Fenway Park right field fence may be moved in
|10.19.10 at 4:19 pm ET|
The re-structuring, which is pending approval from the Massachusetts Preservation Society, among other city-centric organizations, would be necessitated because of the width of the bullpens. The distance across for bullpens recommended by Major League Baseball is 27 feet, with the Fenway bullpens standing at 21 feet.
“We’ve provided some plans if it is approved, but we have to talk to the landmark people about that,” Lucchino said. Regarding the bullpens, the Red Sox executive explained, “They’re among the narrowest in baseball, if not the narrowest. It makes it hard for two guys to warm-up. It does have other effects in terms of reducing the depths of right field, which is among the deepest in baseball.”
Lucchino pointed out that the Fenway Park dimensions have been altered in the past, having once been deeper than their current distance of 380-feet to straight-away right field. The following is how right field has been altered over the years (according to Ballparks.com):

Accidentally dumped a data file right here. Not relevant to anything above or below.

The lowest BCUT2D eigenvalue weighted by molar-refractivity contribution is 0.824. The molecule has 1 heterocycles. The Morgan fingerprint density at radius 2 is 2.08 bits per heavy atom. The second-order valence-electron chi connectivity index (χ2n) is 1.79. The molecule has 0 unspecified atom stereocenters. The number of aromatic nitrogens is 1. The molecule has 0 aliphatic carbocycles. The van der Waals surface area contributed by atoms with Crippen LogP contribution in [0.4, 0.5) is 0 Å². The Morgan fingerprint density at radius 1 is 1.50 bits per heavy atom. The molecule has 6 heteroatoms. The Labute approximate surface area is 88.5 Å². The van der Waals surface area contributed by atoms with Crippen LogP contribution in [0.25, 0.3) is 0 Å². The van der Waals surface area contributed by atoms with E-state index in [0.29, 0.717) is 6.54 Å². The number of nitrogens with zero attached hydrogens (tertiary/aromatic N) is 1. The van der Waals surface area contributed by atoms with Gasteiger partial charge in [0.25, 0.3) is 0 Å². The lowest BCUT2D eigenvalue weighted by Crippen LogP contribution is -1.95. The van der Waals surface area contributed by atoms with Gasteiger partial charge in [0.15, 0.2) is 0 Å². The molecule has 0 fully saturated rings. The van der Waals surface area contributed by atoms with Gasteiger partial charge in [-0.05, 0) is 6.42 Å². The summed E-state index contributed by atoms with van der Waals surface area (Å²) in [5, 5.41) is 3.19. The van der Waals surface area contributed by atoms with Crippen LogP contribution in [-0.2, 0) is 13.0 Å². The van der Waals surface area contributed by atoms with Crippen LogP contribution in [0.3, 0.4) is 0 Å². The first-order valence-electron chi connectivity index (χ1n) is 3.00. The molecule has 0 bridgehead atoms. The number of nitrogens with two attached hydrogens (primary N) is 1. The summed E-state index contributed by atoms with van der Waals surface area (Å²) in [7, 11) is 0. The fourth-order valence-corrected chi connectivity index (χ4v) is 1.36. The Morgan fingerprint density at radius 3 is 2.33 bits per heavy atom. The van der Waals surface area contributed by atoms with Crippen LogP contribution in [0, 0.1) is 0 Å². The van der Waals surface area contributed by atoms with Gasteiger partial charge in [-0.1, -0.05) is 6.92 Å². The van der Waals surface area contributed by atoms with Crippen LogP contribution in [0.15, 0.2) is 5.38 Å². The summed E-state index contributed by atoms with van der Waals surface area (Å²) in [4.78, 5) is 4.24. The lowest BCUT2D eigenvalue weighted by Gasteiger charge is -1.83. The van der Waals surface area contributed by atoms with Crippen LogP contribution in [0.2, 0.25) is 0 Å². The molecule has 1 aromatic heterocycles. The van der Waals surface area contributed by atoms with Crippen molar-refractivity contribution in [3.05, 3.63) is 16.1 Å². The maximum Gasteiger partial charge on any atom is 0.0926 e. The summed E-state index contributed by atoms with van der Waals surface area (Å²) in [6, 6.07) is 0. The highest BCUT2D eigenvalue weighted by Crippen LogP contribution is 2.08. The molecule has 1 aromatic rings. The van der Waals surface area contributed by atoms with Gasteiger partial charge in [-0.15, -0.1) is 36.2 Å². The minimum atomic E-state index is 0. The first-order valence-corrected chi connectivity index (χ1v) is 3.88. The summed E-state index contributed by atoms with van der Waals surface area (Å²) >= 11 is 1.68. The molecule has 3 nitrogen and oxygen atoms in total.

Deepest corner, just right of center: 550 (1922), 593 (1931), 420 (1934).
Right-center, just right of deepest corner where the bullpen begins: 380 (1938), 383 (1955).
Right of right-center: 405 (1939), 382 (1940), 381 (1942), 380 (1943).
Right field: 313.5 (1921), 358.5 (1926), 358 (1930), 325 (1931), 358 (1933), 334 (1934), 332 (1936), 322 (1938), 332 (1939), 304 ;(1940), 302 (1942).
For more Red Sox coverage, see the team page at weei.com/redsox.
Latest from Bleacher Report
- Podcast Ep. #110: Dealin' Dave's Winter Sale
- Fall/Winter League Roundup: Castillo to play in Puerto Rican League
- November Notes: Prospect rankings and new CBA
- Fall/Winter League Roundup: Vazquez belts walk-off home run
- Fall/Winter League Roundup: Devers, Hernandez stand out in Dominican winter league
- Podcast Ep. #109: Alex Speier on Ranking the System
- Fall/Winter League Roundup: Vazquez debuts, Tavarez, Mars stay hot
- Podcast Ep. #108: 2016 Rankings Special
- Fall/Winter League Roundup: Kopech continues to dominate
- October Notes: Fall ball and front office changes